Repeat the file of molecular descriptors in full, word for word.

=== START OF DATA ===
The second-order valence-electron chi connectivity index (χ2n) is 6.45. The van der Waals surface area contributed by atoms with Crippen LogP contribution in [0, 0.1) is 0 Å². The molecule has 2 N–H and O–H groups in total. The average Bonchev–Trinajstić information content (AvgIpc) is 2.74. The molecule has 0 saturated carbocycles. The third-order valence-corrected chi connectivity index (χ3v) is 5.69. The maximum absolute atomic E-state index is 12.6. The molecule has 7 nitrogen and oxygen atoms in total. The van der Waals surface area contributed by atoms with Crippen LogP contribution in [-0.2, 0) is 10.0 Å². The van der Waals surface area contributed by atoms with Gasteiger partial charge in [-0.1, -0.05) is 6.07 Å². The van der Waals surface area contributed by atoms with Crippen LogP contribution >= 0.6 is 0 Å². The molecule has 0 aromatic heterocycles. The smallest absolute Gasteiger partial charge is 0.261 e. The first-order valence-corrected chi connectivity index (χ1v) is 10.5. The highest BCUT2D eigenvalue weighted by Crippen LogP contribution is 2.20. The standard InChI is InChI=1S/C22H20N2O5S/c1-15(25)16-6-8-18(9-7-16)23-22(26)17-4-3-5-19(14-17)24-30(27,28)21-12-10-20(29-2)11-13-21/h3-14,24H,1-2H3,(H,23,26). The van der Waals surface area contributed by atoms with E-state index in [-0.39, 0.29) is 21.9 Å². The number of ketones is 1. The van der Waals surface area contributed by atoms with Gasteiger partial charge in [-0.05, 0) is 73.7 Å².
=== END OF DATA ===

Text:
The second-order valence-electron chi connectivity index (χ2n) is 6.45. The van der Waals surface area contributed by atoms with Crippen LogP contribution in [0, 0.1) is 0 Å². The molecule has 2 N–H and O–H groups in total. The average Bonchev–Trinajstić information content (AvgIpc) is 2.74. The molecule has 0 saturated carbocycles. The third-order valence-corrected chi connectivity index (χ3v) is 5.69. The maximum absolute atomic E-state index is 12.6. The molecule has 7 nitrogen and oxygen atoms in total. The van der Waals surface area contributed by atoms with Crippen LogP contribution in [-0.2, 0) is 10.0 Å². The van der Waals surface area contributed by atoms with Gasteiger partial charge in [-0.1, -0.05) is 6.07 Å². The van der Waals surface area contributed by atoms with Crippen LogP contribution >= 0.6 is 0 Å². The molecule has 0 aromatic heterocycles. The smallest absolute Gasteiger partial charge is 0.261 e. The first-order valence-corrected chi connectivity index (χ1v) is 10.5. The highest BCUT2D eigenvalue weighted by Crippen LogP contribution is 2.20. The standard InChI is InChI=1S/C22H20N2O5S/c1-15(25)16-6-8-18(9-7-16)23-22(26)17-4-3-5-19(14-17)24-30(27,28)21-12-10-20(29-2)11-13-21/h3-14,24H,1-2H3,(H,23,26). The van der Waals surface area contributed by atoms with E-state index in [-0.39, 0.29) is 21.9 Å². The number of ketones is 1. The van der Waals surface area contributed by atoms with Gasteiger partial charge in [-0.05, 0) is 73.7 Å².